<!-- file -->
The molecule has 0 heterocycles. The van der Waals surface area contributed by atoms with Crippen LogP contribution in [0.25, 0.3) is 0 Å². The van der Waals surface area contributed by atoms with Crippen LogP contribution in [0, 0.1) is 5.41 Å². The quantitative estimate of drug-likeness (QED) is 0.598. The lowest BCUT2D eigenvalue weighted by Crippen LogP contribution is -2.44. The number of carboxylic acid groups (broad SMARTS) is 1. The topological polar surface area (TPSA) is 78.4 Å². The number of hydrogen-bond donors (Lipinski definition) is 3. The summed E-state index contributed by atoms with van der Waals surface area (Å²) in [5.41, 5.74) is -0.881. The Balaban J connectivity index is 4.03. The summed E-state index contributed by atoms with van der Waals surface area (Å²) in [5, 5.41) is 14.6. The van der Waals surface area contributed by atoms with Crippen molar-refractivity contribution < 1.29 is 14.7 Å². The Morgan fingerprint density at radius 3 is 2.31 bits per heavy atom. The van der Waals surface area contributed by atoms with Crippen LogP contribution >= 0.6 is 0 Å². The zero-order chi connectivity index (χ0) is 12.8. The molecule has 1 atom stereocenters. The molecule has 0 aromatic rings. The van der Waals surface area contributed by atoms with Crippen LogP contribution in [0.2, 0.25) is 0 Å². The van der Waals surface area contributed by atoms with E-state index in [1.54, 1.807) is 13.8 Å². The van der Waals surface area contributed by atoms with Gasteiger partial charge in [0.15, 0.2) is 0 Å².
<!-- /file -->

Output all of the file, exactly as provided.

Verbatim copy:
The molecule has 0 heterocycles. The van der Waals surface area contributed by atoms with Crippen LogP contribution in [0.25, 0.3) is 0 Å². The van der Waals surface area contributed by atoms with Crippen LogP contribution in [0, 0.1) is 5.41 Å². The quantitative estimate of drug-likeness (QED) is 0.598. The lowest BCUT2D eigenvalue weighted by Crippen LogP contribution is -2.44. The number of carboxylic acid groups (broad SMARTS) is 1. The topological polar surface area (TPSA) is 78.4 Å². The number of hydrogen-bond donors (Lipinski definition) is 3. The summed E-state index contributed by atoms with van der Waals surface area (Å²) in [5.41, 5.74) is -0.881. The Balaban J connectivity index is 4.03. The summed E-state index contributed by atoms with van der Waals surface area (Å²) in [5, 5.41) is 14.6. The van der Waals surface area contributed by atoms with Crippen molar-refractivity contribution < 1.29 is 14.7 Å². The Morgan fingerprint density at radius 3 is 2.31 bits per heavy atom. The van der Waals surface area contributed by atoms with Crippen LogP contribution >= 0.6 is 0 Å². The zero-order chi connectivity index (χ0) is 12.8. The molecule has 1 atom stereocenters. The molecule has 0 aromatic rings. The van der Waals surface area contributed by atoms with Crippen LogP contribution in [0.2, 0.25) is 0 Å². The van der Waals surface area contributed by atoms with E-state index in [1.54, 1.807) is 13.8 Å². The van der Waals surface area contributed by atoms with Gasteiger partial charge in [0.15, 0.2) is 0 Å².